4. Bemsha Swing
5. Cantor Da Noite
6. Sui Fumi
7. Autumn Nocturne
8. Cabbie Patch
Jim Cooper - Vibes
Ira Sullivan - Trumpet, tenor sax, soprano sax
Bob Dogan - Piano
Dan Delorenzo - Bass
Charlie Braugham - Drums
Alejo Poveda - Percussion
The cover says "Ira Sullivan presents Jim Cooper" and Ira Sullivan is a notable element of this CD. Recorded in 1991, when it was originally released, this reissued album features vibist Jim Cooper with strong contributions from Ira Sullivan. Ira, like Benny Carter, is one of those rare musicians who plays the trumpet as well as the saxophone.
As for Jim Cooper, he follows in Red Norvo's footsteps by often using the vibraphone without pressing the sustain pedal. Indeed, in parts of the opening title-track, his instrument sounds more like a marimba than the vibes. This track has a strong Latin-American pulse and excellent trumpet from Ira Sullivan.
Jim Cooper seems to have an affinity with the work of Thelonious Monk, as the CD not only includes a Monk composition (Bemsha Swing) but Cooper's original Mallethead has a disjointed sensation typical of Thelonious. A rhythmically complex piano solo from Bob Dogan is a highlight of his own composition, Mija. Bemsha Swing illustrates Cooper's feeling for Thelonious Monk (with the vibes accompanied simply by bass and drums). On Ivan Lins's ballad Cantor Da Noite, Jim uses the sustaining power of the vibes to match the placid mood.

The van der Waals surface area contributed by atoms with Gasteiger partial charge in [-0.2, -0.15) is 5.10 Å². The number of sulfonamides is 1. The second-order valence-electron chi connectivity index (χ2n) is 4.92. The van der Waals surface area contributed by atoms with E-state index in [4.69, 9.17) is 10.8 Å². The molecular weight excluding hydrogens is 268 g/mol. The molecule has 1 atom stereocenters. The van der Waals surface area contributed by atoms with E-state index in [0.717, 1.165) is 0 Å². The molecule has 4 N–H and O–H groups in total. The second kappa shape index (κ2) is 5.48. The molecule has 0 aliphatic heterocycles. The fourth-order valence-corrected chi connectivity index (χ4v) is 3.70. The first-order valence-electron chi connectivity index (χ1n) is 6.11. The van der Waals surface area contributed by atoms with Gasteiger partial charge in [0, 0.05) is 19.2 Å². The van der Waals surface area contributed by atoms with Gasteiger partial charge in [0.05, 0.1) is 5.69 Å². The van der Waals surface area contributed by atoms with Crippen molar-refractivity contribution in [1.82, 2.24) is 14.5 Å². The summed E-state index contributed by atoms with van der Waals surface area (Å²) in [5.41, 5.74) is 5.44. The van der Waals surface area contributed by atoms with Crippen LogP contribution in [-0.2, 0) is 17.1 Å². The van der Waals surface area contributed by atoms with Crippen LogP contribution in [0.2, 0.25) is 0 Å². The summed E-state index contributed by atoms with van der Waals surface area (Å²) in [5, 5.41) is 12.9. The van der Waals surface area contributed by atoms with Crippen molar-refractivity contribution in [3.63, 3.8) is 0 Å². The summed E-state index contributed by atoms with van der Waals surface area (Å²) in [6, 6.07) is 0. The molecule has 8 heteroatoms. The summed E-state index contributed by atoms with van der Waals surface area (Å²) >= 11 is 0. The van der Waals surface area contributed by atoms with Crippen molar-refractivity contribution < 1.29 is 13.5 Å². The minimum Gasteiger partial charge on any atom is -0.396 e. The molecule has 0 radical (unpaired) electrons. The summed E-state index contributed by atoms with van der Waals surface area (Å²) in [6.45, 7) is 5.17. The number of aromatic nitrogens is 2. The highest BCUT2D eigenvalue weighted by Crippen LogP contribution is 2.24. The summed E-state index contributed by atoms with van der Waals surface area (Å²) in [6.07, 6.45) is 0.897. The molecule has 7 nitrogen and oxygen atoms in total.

Bob Dogan's Sui Fumi has some intriguingly complicated rhythms, with strange echoes of the Beatles' Lady Madonna. Ira Sullivan exhibits his abilities with soprano and tenor saxes on the ballad Autumn Nocturne. Jim Cooper's solo in the middle gets him close to the style of Milt Jackson. Dogan's Cabbie Patch opens with him playing humorous stride piano, leading into a blues outing for vibes, tenor and piano. Dan Delorenzo's walking bass shines through on this track. The closing Tanga returns us to Latin Americana, with Sullivan subtle and then scintillating on trumpet, and Alejo Poveda's percussion making an impact.
There is nothing particularly special about this album (beyond communicating how talented Sullivan and Cooper are) but it makes very pleasant and often stimulating listening.